Lexical processing among bilinguals is often affected by complex patterns of individual experience. In this paper we discuss the psychocentric perspective on language representation and processing, which highlights the centrality of individual experience in psycholinguistic experimentation. We discuss applications to the investigation of lexical processing among multilinguals and explore the advantages of using high-density experiments with multilinguals. High density experiments are designed to co-index measures of lexical perception and production, as well as participant profiles. We discuss the challenges associated with the characterization of participant profiles and present a new data visualization technique, that we term Facial Profiles. This technique is based on Chernoff faces developed over 40 years ago. The Facial Profile technique seeks to overcome some of the challenges associated with the use of Chernoff faces, while maintaining the core insight that recoding multivariate data as facial features can engage the human face recognition system and thus enhance our ability to detect and interpret patterns within multivariate datasets. We demonstrate that Facial Profiles can code participant characteristics in lexical processing studies by recoding variables such as reading ability, speaking ability, and listening ability into iconically-related relative sizes of eye, mouth, and ear, respectively. The balance of ability in bilinguals can be captured by creating composite facial profiles or Janus Facial Profiles. We demonstrate the use of Facial Profiles and Janus Facial Profiles in the characterization of participant effects in the study of lexical perception and production. In this paper, we present a psychocentric view of language representation and processing, one that claims that, fundamentally, language representations have their reality in patterns of cognitive processing (Derwing, 1973). We claim that the psychocentric perspective is particularly relevant to the study of language processing in multilinguals in general and in modeling of the mental lexicon of multilinguals in particular. Tapping psychocentric effects requires the ability to triangulate among language perception ability, production ability, and individual participant properties. We have found that high density experimental paradigms such as those employed by Libben et al. (2012a,b) can capture these effects within an integrated experimental framework and that the evaluation of participant profile effects can be augmented through data visualization techniques such as the ones we present in this paper. © 2014 Libben, Curtiss and Weber.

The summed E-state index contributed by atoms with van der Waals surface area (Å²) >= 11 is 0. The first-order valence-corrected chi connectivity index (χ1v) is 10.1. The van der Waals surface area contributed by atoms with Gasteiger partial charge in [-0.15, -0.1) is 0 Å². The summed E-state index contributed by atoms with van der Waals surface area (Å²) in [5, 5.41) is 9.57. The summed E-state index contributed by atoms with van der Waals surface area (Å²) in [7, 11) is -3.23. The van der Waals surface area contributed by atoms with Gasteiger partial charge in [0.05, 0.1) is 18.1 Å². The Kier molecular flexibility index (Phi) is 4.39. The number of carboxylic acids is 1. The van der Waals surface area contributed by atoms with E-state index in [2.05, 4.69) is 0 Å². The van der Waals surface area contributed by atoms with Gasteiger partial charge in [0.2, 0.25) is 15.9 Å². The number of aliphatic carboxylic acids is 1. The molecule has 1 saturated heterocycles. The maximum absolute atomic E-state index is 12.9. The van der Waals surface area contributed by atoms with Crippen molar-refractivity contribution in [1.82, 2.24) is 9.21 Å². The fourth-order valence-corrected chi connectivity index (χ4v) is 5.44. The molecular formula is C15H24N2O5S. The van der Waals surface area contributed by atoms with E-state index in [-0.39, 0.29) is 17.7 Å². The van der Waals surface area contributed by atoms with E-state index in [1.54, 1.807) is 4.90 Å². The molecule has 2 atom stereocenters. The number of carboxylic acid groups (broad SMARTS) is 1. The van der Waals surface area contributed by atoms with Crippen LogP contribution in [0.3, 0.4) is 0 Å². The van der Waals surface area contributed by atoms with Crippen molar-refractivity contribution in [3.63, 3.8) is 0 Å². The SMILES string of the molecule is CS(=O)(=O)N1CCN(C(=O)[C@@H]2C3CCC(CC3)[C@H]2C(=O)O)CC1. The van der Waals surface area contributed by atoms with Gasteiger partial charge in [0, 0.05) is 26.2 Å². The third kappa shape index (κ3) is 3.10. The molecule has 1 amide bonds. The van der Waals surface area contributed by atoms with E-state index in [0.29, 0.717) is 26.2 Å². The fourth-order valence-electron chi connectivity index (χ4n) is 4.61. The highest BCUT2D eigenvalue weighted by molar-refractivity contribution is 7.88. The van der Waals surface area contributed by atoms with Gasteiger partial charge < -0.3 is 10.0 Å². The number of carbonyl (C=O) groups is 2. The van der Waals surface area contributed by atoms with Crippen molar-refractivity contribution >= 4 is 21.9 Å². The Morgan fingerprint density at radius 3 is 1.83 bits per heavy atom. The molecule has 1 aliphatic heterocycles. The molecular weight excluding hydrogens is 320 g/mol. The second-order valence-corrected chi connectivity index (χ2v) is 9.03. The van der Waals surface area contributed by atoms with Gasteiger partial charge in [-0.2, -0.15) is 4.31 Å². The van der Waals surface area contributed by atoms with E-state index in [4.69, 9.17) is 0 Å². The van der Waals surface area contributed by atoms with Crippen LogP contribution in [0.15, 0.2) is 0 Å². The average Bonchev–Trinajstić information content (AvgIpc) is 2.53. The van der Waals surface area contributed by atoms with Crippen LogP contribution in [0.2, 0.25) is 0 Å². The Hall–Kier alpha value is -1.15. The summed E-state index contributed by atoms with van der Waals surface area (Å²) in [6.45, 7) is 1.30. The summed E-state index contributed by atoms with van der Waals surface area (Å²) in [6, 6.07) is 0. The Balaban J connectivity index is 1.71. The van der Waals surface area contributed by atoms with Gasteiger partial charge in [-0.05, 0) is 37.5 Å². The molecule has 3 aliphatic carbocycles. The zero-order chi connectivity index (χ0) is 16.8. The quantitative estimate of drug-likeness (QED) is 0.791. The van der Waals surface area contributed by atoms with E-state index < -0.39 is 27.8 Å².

Libben, G., Curtiss, K., & Weber, S. (2014). Psychocentricity and participant profiles: Implications for lexical processing among multilinguals. Frontiers in Psychology, 5(JUN). https://doi.org/10.3389/fpsyg.2014.00557